Recently we reported on a study of students at Duke University showing that minority students admitted to competitive colleges with large admissions preferences transfer out of STEM (science, technology, engineering, mathematics) fields much more often than do white students, who generally don’t receive such large preferences. The authors show that large preferences place the minority students, who generally have academic preparation inferior to their white classmates, at the bottom of the admitted class. This, in turn, puts them at a disadvantage when competing in STEM courses, usually the most demanding that colleges offer. Students of all races who earn STEM degrees overwhelmingly enter college with credentials that place them in the top or high middle of their classes.
The Duke study, we noted, offers support for the book Mismatch by Richard Sander and Stuart Taylor, Jr., which we also reported on. The book shows that minority students who attend colleges where they are in the middle or the top of the admitted class are far likelier to study STEM subjects than those who receive preferences at elite schools. Admissions preferences, the authors argue, perversely contribute to low minority representation in STEM fields.
Now, surprisingly, comes further confirmation from a Duke alumnus suddenly in the news, the newly appointed interim U.S. senator from Massacusetts and prominent Boston attorney William Cowan.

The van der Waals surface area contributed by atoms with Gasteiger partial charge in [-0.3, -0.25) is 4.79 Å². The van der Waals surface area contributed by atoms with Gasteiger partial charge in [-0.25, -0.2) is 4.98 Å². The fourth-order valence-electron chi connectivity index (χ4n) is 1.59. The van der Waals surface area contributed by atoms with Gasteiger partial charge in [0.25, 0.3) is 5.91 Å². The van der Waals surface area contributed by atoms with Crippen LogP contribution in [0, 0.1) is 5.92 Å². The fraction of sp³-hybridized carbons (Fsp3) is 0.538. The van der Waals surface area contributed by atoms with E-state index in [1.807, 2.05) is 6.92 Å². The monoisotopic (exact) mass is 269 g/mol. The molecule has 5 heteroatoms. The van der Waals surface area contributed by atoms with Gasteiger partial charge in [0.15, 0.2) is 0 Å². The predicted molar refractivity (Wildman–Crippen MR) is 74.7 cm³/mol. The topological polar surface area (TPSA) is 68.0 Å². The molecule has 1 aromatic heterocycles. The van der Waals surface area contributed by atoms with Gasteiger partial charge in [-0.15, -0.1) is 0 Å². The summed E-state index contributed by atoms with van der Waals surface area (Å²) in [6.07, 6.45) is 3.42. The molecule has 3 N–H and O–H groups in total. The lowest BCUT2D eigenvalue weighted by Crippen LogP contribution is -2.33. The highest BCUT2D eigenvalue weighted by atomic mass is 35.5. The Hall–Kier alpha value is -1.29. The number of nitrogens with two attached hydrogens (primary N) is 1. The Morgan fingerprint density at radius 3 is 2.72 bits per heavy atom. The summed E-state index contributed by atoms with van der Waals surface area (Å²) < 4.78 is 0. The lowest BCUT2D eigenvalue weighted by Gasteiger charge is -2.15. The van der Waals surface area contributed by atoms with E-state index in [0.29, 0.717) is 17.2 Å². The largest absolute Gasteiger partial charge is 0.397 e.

Like many other African-American students, Cowan entered Duke planning
to study STEM, specifically to become a doctor, he told the Boston Globe in 2010. ” ‘Then I took freshman chemistry at Duke,’ he said, laughing,” the Globe continues. He majored in sociology, and then took his law degree at Northeastern University in Boston.
only surmising that Cowan received an admission preference at Duke, but
the circumstances of his early years suggest that his academic
preparation did not match that of most students admitted to the South’s
most elite university. Growing up in a working class African-American
family in a small, highly segregated, town in rural North Carolina, he
was the first graduate of his high school ever to attend Duke.
Sen. Cowan is a very able and accomplished man. He is now entering a
particularly distinguished phase of his career. But one can’t help
wondering what his accomplishments might have been had he gotten a fair
chance to apply them to STEM.